Biofuels

T&E is working to reverse EU policy that increased demand for food-based biofuels in transport – driving deforestation and releasing carbon emissions.

What's happening?

Adopted in 2009, the Renewable Energy Directive (RED) promotes the use of biofuels and other alternative fuels by setting a national target for the use of renewable energy in the transport sector – 10% of the energy consumed in transport must come from renewable sources by 2020. On the other hand, the Fuel Quality Directive (FQD) sets a carbon intensity reduction target of 6% on each fuel supplier in 2020. This drove a rapid uptake of biofuels, mainly from food crops.

The increased demand for food-based biofuels leads to an increased use of agricultural land for energy. Since most agricultural land is already being used to produce food for people, new areas have to be found to meet the ever-increasing demand for food and animal feed. This leads to deforestation and draining of rich ecosystems, releasing tonnes of greenhouse gases. These emissions (resulting from what is known as indirect land-use change, or ILUC) are not taken into account by the EU biofuels policy. In some cases, these ILUC emissions are so high that some biofuels lead to higher GHG emissions than the fossil fuel they replace, when taking into account the whole life-cycle emissions. This is the case for biodiesel made from vegetable oils (rapeseed, palm oil, soy and sunflower).

Currently, around 80% of the EU biofuels market is made of biodiesel, mainly produced from vegetable oils, and 20% consists of bioethanol. In addition, EU drivers are the top consumers of palm oil – more than half of all EU imports of palm oil end up in EU’s cars and trucks. 

In an attempt to tackle the ILUC issue, EU legislators adopted a 7% limit on the amount of food-based biofuels that can be counted to achieve the 10% target for renewables in transport. Also, reporting of ILUC emissions is mandatory, but “ILUC factors” are still not included in the sustainability criteria. This omission means that the most damaging biofuels are still allowed to count towards the 2020 renewable targets and therefore receive support. Ultimately, the final version of the EU reform sets an indicative 0.5% target for so-called second-generation biofuels.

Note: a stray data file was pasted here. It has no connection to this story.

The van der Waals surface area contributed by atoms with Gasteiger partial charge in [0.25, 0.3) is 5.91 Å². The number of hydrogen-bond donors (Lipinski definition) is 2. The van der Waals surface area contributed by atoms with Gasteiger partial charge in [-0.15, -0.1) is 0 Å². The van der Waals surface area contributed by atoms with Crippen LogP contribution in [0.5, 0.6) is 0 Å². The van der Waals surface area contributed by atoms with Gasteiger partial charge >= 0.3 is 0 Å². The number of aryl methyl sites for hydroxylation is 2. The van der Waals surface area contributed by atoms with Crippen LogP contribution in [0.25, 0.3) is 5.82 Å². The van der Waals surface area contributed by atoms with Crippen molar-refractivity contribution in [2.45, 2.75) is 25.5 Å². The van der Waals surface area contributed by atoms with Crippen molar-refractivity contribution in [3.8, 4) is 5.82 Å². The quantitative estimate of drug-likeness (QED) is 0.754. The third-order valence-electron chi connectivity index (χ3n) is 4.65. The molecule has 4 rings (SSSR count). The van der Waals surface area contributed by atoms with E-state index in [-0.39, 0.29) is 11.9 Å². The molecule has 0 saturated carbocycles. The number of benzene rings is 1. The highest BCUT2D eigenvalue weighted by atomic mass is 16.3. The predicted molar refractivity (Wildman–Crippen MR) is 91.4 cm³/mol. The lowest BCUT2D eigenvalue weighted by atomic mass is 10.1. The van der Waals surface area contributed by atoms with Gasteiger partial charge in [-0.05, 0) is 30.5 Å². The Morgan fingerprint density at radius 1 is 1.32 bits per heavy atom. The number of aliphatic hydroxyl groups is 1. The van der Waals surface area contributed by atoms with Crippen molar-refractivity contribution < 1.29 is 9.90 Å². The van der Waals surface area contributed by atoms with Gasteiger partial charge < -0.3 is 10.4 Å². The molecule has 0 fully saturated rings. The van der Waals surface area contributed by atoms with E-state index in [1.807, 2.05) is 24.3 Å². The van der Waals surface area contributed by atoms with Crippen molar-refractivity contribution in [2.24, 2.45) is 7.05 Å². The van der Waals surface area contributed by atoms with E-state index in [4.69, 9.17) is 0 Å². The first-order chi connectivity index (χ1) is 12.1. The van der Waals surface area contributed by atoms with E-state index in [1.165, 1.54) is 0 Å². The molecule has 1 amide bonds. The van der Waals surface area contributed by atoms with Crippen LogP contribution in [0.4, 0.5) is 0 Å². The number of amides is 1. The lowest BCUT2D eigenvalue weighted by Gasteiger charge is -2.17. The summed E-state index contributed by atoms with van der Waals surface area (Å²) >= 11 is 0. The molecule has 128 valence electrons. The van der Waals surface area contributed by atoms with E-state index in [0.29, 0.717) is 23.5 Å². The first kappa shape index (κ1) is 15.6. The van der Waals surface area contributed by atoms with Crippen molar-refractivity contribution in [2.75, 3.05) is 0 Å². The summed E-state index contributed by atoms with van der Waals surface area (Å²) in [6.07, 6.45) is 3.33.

Gradual phase-out

The Commission has signalled on several occasions its intention to gradually phase-out support – both policy and financial – for food-based biofuels. This has been communicated both in its 2014 communication on the 2030 climate and energy framework and also in the European strategy for low-emission mobility – released in July 2016.

Finally, in November 2016, the European Commission published a proposal for a recast of the Renewable Energy Directive, known as RED II, for the period 2021 to 2030. This proposal has been amended by the European Parliament and the Council, leading to the adoption of a final text in June 2018. The final deal removes the EU driver for crop-based biofuels and focuses the EU support on advanced fuels, such as advanced biofuels and renewable electricity. The support to palm oil, identified as a high emitting biofuels, will also end in 2030, although exemptions remain.

Key statistics

Biofuels and the Renewable Energy Directive (REDI and REDII)

EU member states are required to source 10% of transport energy from renewable sources, mainly biofuels, by 2020. Following the ILUC reform, only 7% of this target can be land-based biofuels.

The EU has adopted a new RED for the period 2021 to 2030. Countries are no longer forced to use crop biofuels to meet high EU targets. There is a dedicated target for the use of advanced fuels such as renewable electricity in transport and advanced biofuels made from wastes and residues. Recently, the EU adopted a delegated act which labels palm oil diesel as unsustainable, meaning that this biofuel will no longer be counted as a green fuel to meet the EU’s 2030 renewable targets, although exemptions remain.

What is ILUC (indirect land-use change)?

The RED has generated greater demand for biofuels and therefore for agricultural land. Carbon stores such as forests and peatlands are converted to crop fields, which results in a loss of biodiversity and increases in greenhouse gas emissions as sequestered carbon is liberated. These indirect emissions are currently not accounted for when biofuels are considered for the RED.

How much land will be converted?

According to the Globiom study land expansion leads to 6.7 million hectares of land conversion globally when assuming a 7% cap for food-based biofuels.

Extra emissions due to ILUC

952 million tonnes of CO2 equivalent between 2011-2020, bigger than EU GHG emissions from domestic transport in 2014.

Palm oil in biodiesel

The amount of palm oil used in biodiesel has increased significantly in recent years. Cars and trucks now burn more than half of all the palm oil imported in Europe.

Food-based biofuels: cure worse than the disease

Food-based biofuels: cure worse than the disease